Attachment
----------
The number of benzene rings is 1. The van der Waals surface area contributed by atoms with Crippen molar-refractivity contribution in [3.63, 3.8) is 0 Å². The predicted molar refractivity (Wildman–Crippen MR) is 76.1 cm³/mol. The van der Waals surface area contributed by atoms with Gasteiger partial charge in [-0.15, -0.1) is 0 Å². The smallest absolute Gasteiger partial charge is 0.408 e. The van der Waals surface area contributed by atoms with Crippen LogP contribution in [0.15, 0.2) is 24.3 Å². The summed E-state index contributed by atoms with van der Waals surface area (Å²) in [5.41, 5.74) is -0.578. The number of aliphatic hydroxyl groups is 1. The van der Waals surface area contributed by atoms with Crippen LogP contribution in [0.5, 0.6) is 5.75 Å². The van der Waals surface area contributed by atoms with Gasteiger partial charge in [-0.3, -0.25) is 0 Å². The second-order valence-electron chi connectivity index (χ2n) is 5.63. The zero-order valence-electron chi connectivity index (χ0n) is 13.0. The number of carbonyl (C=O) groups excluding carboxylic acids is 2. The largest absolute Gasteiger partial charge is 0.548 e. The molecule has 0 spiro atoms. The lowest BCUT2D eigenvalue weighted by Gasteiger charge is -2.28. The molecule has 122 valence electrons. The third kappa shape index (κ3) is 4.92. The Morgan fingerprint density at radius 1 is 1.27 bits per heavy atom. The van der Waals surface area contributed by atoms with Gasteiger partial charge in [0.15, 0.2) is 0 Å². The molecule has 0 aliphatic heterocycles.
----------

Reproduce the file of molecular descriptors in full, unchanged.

The number of benzene rings is 1. The van der Waals surface area contributed by atoms with Crippen molar-refractivity contribution in [3.63, 3.8) is 0 Å². The predicted molar refractivity (Wildman–Crippen MR) is 76.1 cm³/mol. The van der Waals surface area contributed by atoms with Gasteiger partial charge in [-0.15, -0.1) is 0 Å². The smallest absolute Gasteiger partial charge is 0.408 e. The van der Waals surface area contributed by atoms with Crippen LogP contribution in [0.15, 0.2) is 24.3 Å². The summed E-state index contributed by atoms with van der Waals surface area (Å²) in [5.41, 5.74) is -0.578. The number of aliphatic hydroxyl groups is 1. The van der Waals surface area contributed by atoms with Crippen LogP contribution in [0.5, 0.6) is 5.75 Å². The van der Waals surface area contributed by atoms with Gasteiger partial charge in [-0.3, -0.25) is 0 Å². The second-order valence-electron chi connectivity index (χ2n) is 5.63. The zero-order valence-electron chi connectivity index (χ0n) is 13.0. The number of carbonyl (C=O) groups excluding carboxylic acids is 2. The largest absolute Gasteiger partial charge is 0.548 e. The molecule has 0 spiro atoms. The lowest BCUT2D eigenvalue weighted by Gasteiger charge is -2.28. The molecule has 122 valence electrons. The third kappa shape index (κ3) is 4.92. The Morgan fingerprint density at radius 1 is 1.27 bits per heavy atom. The van der Waals surface area contributed by atoms with Gasteiger partial charge in [0.15, 0.2) is 0 Å². The molecule has 0 aliphatic heterocycles.